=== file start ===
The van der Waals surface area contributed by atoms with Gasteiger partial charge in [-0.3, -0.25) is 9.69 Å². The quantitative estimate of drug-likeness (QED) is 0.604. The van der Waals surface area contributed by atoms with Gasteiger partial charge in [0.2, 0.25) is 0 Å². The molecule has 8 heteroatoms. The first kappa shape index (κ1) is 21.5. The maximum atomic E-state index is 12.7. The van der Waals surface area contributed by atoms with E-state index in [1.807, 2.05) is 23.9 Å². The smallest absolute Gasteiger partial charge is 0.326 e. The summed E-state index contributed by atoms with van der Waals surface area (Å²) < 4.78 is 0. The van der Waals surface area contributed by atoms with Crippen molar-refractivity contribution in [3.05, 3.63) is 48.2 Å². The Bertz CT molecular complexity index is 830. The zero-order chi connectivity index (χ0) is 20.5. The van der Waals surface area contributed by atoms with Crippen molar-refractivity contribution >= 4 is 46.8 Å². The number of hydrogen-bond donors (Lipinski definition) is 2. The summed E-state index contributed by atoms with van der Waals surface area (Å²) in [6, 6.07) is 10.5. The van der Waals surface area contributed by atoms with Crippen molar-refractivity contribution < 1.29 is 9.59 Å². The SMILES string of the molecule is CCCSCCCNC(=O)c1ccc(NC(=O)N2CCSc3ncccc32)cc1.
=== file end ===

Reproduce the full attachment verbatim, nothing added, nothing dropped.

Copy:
The van der Waals surface area contributed by atoms with Gasteiger partial charge in [-0.3, -0.25) is 9.69 Å². The quantitative estimate of drug-likeness (QED) is 0.604. The van der Waals surface area contributed by atoms with Gasteiger partial charge in [0.2, 0.25) is 0 Å². The molecule has 8 heteroatoms. The first kappa shape index (κ1) is 21.5. The maximum atomic E-state index is 12.7. The van der Waals surface area contributed by atoms with E-state index in [1.807, 2.05) is 23.9 Å². The smallest absolute Gasteiger partial charge is 0.326 e. The summed E-state index contributed by atoms with van der Waals surface area (Å²) < 4.78 is 0. The van der Waals surface area contributed by atoms with Crippen molar-refractivity contribution in [3.05, 3.63) is 48.2 Å². The Bertz CT molecular complexity index is 830. The zero-order chi connectivity index (χ0) is 20.5. The van der Waals surface area contributed by atoms with Crippen molar-refractivity contribution >= 4 is 46.8 Å². The number of hydrogen-bond donors (Lipinski definition) is 2. The summed E-state index contributed by atoms with van der Waals surface area (Å²) in [6, 6.07) is 10.5. The van der Waals surface area contributed by atoms with Crippen molar-refractivity contribution < 1.29 is 9.59 Å². The SMILES string of the molecule is CCCSCCCNC(=O)c1ccc(NC(=O)N2CCSc3ncccc32)cc1.